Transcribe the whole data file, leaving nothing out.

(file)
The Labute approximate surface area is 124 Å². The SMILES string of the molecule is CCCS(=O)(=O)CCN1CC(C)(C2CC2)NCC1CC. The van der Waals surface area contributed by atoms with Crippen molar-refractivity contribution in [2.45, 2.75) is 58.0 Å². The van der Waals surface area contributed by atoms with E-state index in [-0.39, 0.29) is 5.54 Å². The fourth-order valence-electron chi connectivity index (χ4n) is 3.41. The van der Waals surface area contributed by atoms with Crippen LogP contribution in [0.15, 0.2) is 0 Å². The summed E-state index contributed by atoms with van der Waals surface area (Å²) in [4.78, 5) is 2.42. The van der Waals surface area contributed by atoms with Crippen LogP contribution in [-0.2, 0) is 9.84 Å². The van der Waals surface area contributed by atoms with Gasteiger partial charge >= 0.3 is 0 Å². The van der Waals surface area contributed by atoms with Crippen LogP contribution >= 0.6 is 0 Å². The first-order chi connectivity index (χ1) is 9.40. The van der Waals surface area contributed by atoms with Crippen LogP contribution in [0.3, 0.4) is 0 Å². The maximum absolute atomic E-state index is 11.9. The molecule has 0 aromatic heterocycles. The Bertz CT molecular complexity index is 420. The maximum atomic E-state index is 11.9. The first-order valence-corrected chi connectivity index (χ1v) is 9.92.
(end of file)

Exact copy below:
The Labute approximate surface area is 124 Å². The SMILES string of the molecule is CCCS(=O)(=O)CCN1CC(C)(C2CC2)NCC1CC. The van der Waals surface area contributed by atoms with Crippen molar-refractivity contribution in [2.45, 2.75) is 58.0 Å². The van der Waals surface area contributed by atoms with E-state index in [-0.39, 0.29) is 5.54 Å². The fourth-order valence-electron chi connectivity index (χ4n) is 3.41. The van der Waals surface area contributed by atoms with Crippen LogP contribution in [0.15, 0.2) is 0 Å². The summed E-state index contributed by atoms with van der Waals surface area (Å²) in [4.78, 5) is 2.42. The van der Waals surface area contributed by atoms with Crippen LogP contribution in [-0.2, 0) is 9.84 Å². The van der Waals surface area contributed by atoms with Gasteiger partial charge >= 0.3 is 0 Å². The van der Waals surface area contributed by atoms with Crippen LogP contribution >= 0.6 is 0 Å². The first-order chi connectivity index (χ1) is 9.40. The van der Waals surface area contributed by atoms with Crippen LogP contribution in [0.3, 0.4) is 0 Å². The maximum absolute atomic E-state index is 11.9. The molecule has 0 aromatic heterocycles. The Bertz CT molecular complexity index is 420. The maximum atomic E-state index is 11.9. The first-order valence-corrected chi connectivity index (χ1v) is 9.92.